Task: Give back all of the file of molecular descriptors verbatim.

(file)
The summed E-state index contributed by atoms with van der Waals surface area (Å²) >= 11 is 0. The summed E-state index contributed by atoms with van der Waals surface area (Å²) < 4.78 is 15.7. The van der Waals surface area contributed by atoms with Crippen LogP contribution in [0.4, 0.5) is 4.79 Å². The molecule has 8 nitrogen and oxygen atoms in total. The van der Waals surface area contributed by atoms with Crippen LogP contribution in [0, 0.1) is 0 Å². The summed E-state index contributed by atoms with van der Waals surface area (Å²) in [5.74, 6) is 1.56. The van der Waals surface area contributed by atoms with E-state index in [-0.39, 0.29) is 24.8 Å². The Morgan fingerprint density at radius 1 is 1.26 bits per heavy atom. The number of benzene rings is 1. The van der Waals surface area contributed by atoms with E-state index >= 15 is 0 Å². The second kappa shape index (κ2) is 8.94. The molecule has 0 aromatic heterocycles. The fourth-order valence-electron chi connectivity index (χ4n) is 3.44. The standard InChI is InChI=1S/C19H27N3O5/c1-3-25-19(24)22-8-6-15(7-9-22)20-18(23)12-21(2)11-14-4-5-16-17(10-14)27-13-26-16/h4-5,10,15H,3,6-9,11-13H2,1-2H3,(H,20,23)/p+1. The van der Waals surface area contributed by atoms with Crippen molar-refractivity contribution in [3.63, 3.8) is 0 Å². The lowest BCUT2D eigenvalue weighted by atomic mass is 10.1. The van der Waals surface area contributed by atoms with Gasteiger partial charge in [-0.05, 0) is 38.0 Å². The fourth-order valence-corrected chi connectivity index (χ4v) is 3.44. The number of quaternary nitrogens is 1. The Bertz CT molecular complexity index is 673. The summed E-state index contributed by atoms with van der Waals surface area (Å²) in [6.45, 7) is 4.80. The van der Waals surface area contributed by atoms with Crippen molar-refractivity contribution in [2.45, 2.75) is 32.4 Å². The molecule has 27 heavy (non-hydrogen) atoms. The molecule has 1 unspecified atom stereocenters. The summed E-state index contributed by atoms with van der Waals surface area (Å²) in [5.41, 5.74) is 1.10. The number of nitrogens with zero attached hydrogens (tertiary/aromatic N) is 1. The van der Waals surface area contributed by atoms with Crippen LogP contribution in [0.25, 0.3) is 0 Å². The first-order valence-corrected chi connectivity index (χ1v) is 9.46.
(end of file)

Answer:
The summed E-state index contributed by atoms with van der Waals surface area (Å²) >= 11 is 0. The summed E-state index contributed by atoms with van der Waals surface area (Å²) < 4.78 is 15.7. The van der Waals surface area contributed by atoms with Crippen LogP contribution in [0.4, 0.5) is 4.79 Å². The molecule has 8 nitrogen and oxygen atoms in total. The van der Waals surface area contributed by atoms with Crippen LogP contribution in [0, 0.1) is 0 Å². The summed E-state index contributed by atoms with van der Waals surface area (Å²) in [5.74, 6) is 1.56. The van der Waals surface area contributed by atoms with E-state index in [-0.39, 0.29) is 24.8 Å². The Morgan fingerprint density at radius 1 is 1.26 bits per heavy atom. The number of benzene rings is 1. The van der Waals surface area contributed by atoms with E-state index >= 15 is 0 Å². The second kappa shape index (κ2) is 8.94. The molecule has 0 aromatic heterocycles. The fourth-order valence-electron chi connectivity index (χ4n) is 3.44. The standard InChI is InChI=1S/C19H27N3O5/c1-3-25-19(24)22-8-6-15(7-9-22)20-18(23)12-21(2)11-14-4-5-16-17(10-14)27-13-26-16/h4-5,10,15H,3,6-9,11-13H2,1-2H3,(H,20,23)/p+1. The van der Waals surface area contributed by atoms with Crippen molar-refractivity contribution in [3.63, 3.8) is 0 Å². The lowest BCUT2D eigenvalue weighted by atomic mass is 10.1. The van der Waals surface area contributed by atoms with Gasteiger partial charge in [-0.05, 0) is 38.0 Å². The fourth-order valence-corrected chi connectivity index (χ4v) is 3.44. The number of quaternary nitrogens is 1. The Bertz CT molecular complexity index is 673. The summed E-state index contributed by atoms with van der Waals surface area (Å²) in [6.45, 7) is 4.80. The van der Waals surface area contributed by atoms with Crippen molar-refractivity contribution in [2.45, 2.75) is 32.4 Å². The molecule has 27 heavy (non-hydrogen) atoms. The molecule has 1 unspecified atom stereocenters. The summed E-state index contributed by atoms with van der Waals surface area (Å²) in [5.41, 5.74) is 1.10. The number of nitrogens with zero attached hydrogens (tertiary/aromatic N) is 1. The van der Waals surface area contributed by atoms with Crippen LogP contribution in [0.25, 0.3) is 0 Å². The first-order valence-corrected chi connectivity index (χ1v) is 9.46.